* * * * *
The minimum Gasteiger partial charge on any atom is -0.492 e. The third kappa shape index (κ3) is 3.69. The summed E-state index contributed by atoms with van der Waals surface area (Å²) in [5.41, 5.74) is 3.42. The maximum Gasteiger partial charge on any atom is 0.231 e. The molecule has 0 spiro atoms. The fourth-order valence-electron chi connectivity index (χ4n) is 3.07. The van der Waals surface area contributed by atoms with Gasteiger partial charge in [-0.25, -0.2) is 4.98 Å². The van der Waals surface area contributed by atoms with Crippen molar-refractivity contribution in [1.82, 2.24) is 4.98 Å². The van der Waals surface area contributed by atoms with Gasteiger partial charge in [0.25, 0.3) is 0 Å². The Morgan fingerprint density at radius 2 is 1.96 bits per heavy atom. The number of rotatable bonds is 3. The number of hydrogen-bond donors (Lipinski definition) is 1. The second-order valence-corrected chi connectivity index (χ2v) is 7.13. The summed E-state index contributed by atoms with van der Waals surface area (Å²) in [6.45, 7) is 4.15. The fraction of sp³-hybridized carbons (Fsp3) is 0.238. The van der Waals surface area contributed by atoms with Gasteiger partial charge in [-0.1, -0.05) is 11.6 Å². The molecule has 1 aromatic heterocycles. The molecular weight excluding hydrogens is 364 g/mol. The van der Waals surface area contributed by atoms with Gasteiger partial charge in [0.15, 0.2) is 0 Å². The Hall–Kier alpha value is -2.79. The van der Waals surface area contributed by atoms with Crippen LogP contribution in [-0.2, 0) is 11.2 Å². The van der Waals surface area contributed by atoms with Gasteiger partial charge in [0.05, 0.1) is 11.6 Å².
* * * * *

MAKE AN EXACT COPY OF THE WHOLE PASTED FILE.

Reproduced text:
The minimum Gasteiger partial charge on any atom is -0.492 e. The third kappa shape index (κ3) is 3.69. The summed E-state index contributed by atoms with van der Waals surface area (Å²) in [5.41, 5.74) is 3.42. The maximum Gasteiger partial charge on any atom is 0.231 e. The molecule has 0 spiro atoms. The fourth-order valence-electron chi connectivity index (χ4n) is 3.07. The van der Waals surface area contributed by atoms with Gasteiger partial charge in [-0.25, -0.2) is 4.98 Å². The van der Waals surface area contributed by atoms with Crippen molar-refractivity contribution in [1.82, 2.24) is 4.98 Å². The van der Waals surface area contributed by atoms with Gasteiger partial charge in [0.25, 0.3) is 0 Å². The Morgan fingerprint density at radius 2 is 1.96 bits per heavy atom. The number of rotatable bonds is 3. The number of hydrogen-bond donors (Lipinski definition) is 1. The second-order valence-corrected chi connectivity index (χ2v) is 7.13. The summed E-state index contributed by atoms with van der Waals surface area (Å²) in [6.45, 7) is 4.15. The fraction of sp³-hybridized carbons (Fsp3) is 0.238. The van der Waals surface area contributed by atoms with Gasteiger partial charge in [-0.1, -0.05) is 11.6 Å². The molecule has 1 aromatic heterocycles. The molecular weight excluding hydrogens is 364 g/mol. The van der Waals surface area contributed by atoms with Gasteiger partial charge in [0.15, 0.2) is 0 Å². The Hall–Kier alpha value is -2.79. The van der Waals surface area contributed by atoms with Crippen LogP contribution in [-0.2, 0) is 11.2 Å². The van der Waals surface area contributed by atoms with Gasteiger partial charge in [0.05, 0.1) is 11.6 Å².